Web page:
Every time I’m in my account tweaking my domains, I can’t help but notice the twitter promotion overload. I can’t help but wonder why GoDaddy would take such a keen interest in helping to fuel more twitter accounts. From a service perspective, it is pretty lame because it is already incredibly easy to check name availability and sign up for twitter. I could think of a hundred other features GoDaddy should build and promote instead. If it were a two-way arrangement, where Twitter promotes domain registration for Twitter user names, then I could see the benefit.
So why do you suppose GoDaddy is pimping Twitter so much? Is GoDaddy going to buy Twitter? Is Twitter paying GoDaddy for this treatment? Is GoDaddy’s product development team overly caught up with Twitter & group-think led them to believe this add on would separate them from other registrars? I have no idea, but it will be interesting to watch this over time.
Here are more screenshots showing how much GoDaddy is pimping out Twitter within their domain dashboards:
As lame and as stale as many of their sites were, I still faintly remember the first GeoCities site I created in ‘96 or ‘97. I wish I could dig it up, but I have no idea what happened to it, though I wouldn’t be surprised if it were one of their better sites ;)
Yahoo announced they’ll be closing it with no buyer, just 10 years after they bought it for $3 billion. It’s really sad Yahoo didn’t improve the service and keep up with the times.
For those who still have Geocities sites they care about, check out the Free Geocities Migration services Wetpaint has offered up.
If you are on Facebook and haven’t had the pleasure of reading a 25 Random Things About Me note about one of your friends yet, you are missing out. Normally not a fan of chain letters or tagging memes, I will admit the 25 Things activity on Facebook is fascinating.
History of Facebook 25 Things Notes
Facebook notes were launched on August 22, 2006, but didn’t receive heavy usage until 2009 thanks to a new viral phenomenon that started off as “25 Random Things About Me.” Memes using notes on Facebook are nothing new, entire websites have been put together to catalog and inspire various memes-most as lame as the emails that have been going around for over a decade.
The Velocity of 25 Things
The earliest entries I can find via various search tools for 25 Things is mid-January. I really saw it taking off in my personal network starting in February. Using Google trends, I compared 25 Things searches to searches for an older site people might be familiar with: 43 Things.
As you can tell from the chart, 25 things searches increased rapidly, easily overshadowing 43 Things despite the fact that users won’t find Facebook notes entries doing this search, nor will they find definitive information about the origins of it.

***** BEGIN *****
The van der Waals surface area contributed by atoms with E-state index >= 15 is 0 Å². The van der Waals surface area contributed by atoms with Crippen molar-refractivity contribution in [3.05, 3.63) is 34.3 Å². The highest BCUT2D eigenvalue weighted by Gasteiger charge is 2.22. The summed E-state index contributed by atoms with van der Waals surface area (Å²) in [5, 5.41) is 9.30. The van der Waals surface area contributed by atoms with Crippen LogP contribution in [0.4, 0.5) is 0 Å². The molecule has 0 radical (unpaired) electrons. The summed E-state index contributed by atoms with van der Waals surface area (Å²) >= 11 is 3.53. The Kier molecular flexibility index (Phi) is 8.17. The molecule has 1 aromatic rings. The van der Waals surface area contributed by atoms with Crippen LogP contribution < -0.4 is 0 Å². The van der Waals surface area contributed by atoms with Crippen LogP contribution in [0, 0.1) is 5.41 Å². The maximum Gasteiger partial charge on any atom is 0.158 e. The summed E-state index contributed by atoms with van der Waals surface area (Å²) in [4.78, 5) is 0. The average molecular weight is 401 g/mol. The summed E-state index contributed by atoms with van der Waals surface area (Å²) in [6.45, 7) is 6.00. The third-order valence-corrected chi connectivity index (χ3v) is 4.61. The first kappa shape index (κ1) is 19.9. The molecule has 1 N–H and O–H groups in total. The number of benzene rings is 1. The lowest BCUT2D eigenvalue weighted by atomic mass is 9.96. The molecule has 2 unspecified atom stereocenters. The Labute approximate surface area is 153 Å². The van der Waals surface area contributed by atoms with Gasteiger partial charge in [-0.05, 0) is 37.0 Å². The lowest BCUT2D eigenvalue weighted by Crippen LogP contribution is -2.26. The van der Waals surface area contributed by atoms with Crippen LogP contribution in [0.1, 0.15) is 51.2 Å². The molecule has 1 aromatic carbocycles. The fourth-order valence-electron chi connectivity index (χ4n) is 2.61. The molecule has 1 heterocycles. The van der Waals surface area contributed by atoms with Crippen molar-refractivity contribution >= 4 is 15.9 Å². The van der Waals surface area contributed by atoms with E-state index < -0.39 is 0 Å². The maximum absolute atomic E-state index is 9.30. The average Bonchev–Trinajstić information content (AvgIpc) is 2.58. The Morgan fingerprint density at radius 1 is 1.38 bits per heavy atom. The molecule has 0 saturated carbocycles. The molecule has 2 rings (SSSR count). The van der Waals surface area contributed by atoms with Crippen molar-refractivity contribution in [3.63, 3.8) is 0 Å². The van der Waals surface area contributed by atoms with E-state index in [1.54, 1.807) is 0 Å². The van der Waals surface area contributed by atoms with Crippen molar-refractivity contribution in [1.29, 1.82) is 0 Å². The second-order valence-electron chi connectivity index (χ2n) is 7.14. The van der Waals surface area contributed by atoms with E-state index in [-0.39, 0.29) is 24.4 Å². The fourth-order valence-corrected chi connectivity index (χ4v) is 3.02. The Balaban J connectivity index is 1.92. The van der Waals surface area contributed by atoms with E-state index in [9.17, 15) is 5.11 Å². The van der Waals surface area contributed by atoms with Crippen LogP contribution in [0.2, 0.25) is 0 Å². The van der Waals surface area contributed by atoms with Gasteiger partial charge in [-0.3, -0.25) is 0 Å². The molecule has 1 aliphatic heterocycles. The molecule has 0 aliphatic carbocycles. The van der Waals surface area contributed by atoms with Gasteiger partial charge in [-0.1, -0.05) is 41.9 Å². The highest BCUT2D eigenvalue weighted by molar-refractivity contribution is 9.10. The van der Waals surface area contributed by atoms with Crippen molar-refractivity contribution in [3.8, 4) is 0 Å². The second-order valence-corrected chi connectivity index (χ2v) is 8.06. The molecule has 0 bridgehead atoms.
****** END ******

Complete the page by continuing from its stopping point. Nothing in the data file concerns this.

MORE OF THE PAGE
How to Find 25 Things Notes
If you do want to find all your friends 25 things postings, I suggest you follow these steps:
1. Login to Facebook and make sure you are on the main page (click Home if you are not sure).
2. Click the drop down arrow for more feeds (blue arrow next to live feed button)
3. Choose notes.
4. Scroll down and you will likely see activity around 25 Things postings.
5. Click show more posts at the very bottom if you want to look for more postings.
Facebook 25 Things Learnings
There are things we can all learn from Facebook’s 25 Things success:
Patience is important in business. Facebook could have easily scrapped notes long ago due to low activity.
Never underestimate user-generated content.
Viral successes are often luck
Providing a platform where UGC viral successes can happen is important
I noticed a lot of people commenting on how Facebook didn’t make sense to them until they started reading other people’s 25 Things posts – this simple meme has created an amazing amount of value for Facebook and their traffic reflects it:
Caught this today when performing a search for other engines while on Yahoo. First time I’ve seen an engine attempt to keep their users from jumping to another engine, which is very common practice as indicated by my Actual Top 10 Search Terms of 2006 post.
I was performing a search for MSN search (or “Live”) in Yahoo because I didn’t have it in my Firefox search dropdown.
Here’s what I saw:
I wasn’t paying very close attention and started typing in my search into the Yahoo shortcut search box shown above. Notice it says: “You could go to MSN. Or you could stay here and get straight to your answers.”
I can’t recall seeing this before, so I decided to see if they were doing the same thing to Google (which has got to be one of the 10 most popular search terms on Yahoo):
Again, notice it says: “You could go to Google. Or you could stay here and get straight to your answers.”
Seems strange to have a Yahoo shortcut for something you were already immersed in. What do you think about this? Is it right? Would Yahoo be pissed if Microsoft or Google did the same?
Note: I was one of the bloggers to help chose the blogger award winners
I suggest you take a look through the list, you might discover some interesting sites or services you may not have discovered before – I know I discovered a few new sites going through the judging process.
In an effort to get more entries into the 2009 Webby Awards, the Webby Awards teamed up with some online video rockstars to promote entering. Eventually there will be five videos, but here are the first two:
I’ve had the pleasure of judging the Webby Awards, the Web 2.0 awards, an international pageant, and now the Mashable Open Awards.
Like many awards, there is the judges choice and the people’s choice (both an honor to win for any website). Below is the form you can use to submit your choice (cast your vote before midnight Sunday, November 30th):